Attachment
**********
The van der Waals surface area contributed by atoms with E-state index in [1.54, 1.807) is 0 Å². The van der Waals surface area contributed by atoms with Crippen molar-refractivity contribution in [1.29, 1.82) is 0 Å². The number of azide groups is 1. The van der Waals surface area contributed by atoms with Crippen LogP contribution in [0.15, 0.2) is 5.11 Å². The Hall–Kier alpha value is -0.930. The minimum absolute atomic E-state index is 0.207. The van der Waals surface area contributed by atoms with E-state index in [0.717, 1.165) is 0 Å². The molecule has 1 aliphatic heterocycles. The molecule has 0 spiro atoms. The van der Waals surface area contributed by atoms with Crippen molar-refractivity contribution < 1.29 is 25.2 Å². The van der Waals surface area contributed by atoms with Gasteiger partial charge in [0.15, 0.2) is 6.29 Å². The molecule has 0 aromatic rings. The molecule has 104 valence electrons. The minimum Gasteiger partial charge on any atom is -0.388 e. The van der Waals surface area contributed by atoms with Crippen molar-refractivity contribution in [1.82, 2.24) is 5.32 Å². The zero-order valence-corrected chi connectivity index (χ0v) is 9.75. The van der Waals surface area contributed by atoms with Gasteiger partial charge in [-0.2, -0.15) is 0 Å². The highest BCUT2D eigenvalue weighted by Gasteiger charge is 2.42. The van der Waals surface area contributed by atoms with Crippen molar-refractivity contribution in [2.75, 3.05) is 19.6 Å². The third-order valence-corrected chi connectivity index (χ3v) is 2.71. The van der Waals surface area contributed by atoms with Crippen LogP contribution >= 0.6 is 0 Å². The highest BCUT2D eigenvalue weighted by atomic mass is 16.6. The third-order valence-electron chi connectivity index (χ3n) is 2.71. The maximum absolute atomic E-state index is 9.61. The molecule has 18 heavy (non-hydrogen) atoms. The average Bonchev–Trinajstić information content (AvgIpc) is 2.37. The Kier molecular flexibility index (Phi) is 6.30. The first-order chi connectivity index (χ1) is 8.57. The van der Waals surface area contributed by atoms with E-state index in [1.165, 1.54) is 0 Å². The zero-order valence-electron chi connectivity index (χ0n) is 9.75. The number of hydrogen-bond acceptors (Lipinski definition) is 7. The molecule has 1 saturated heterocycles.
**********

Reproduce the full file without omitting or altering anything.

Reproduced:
The van der Waals surface area contributed by atoms with E-state index in [1.54, 1.807) is 0 Å². The van der Waals surface area contributed by atoms with Crippen molar-refractivity contribution in [1.29, 1.82) is 0 Å². The number of azide groups is 1. The van der Waals surface area contributed by atoms with Crippen LogP contribution in [0.15, 0.2) is 5.11 Å². The Hall–Kier alpha value is -0.930. The minimum absolute atomic E-state index is 0.207. The van der Waals surface area contributed by atoms with E-state index in [0.717, 1.165) is 0 Å². The molecule has 1 aliphatic heterocycles. The molecule has 0 spiro atoms. The van der Waals surface area contributed by atoms with Crippen molar-refractivity contribution < 1.29 is 25.2 Å². The van der Waals surface area contributed by atoms with Gasteiger partial charge in [0.15, 0.2) is 6.29 Å². The molecule has 0 aromatic rings. The molecule has 104 valence electrons. The minimum Gasteiger partial charge on any atom is -0.388 e. The van der Waals surface area contributed by atoms with Crippen molar-refractivity contribution in [1.82, 2.24) is 5.32 Å². The zero-order valence-corrected chi connectivity index (χ0v) is 9.75. The van der Waals surface area contributed by atoms with Gasteiger partial charge in [-0.2, -0.15) is 0 Å². The highest BCUT2D eigenvalue weighted by Gasteiger charge is 2.42. The van der Waals surface area contributed by atoms with Crippen molar-refractivity contribution in [2.75, 3.05) is 19.6 Å². The third-order valence-corrected chi connectivity index (χ3v) is 2.71. The van der Waals surface area contributed by atoms with Crippen LogP contribution >= 0.6 is 0 Å². The highest BCUT2D eigenvalue weighted by atomic mass is 16.6. The third-order valence-electron chi connectivity index (χ3n) is 2.71. The maximum absolute atomic E-state index is 9.61. The molecule has 18 heavy (non-hydrogen) atoms. The average Bonchev–Trinajstić information content (AvgIpc) is 2.37. The Kier molecular flexibility index (Phi) is 6.30. The first-order chi connectivity index (χ1) is 8.57. The van der Waals surface area contributed by atoms with E-state index in [1.165, 1.54) is 0 Å². The zero-order valence-electron chi connectivity index (χ0n) is 9.75. The number of hydrogen-bond acceptors (Lipinski definition) is 7. The molecule has 1 saturated heterocycles.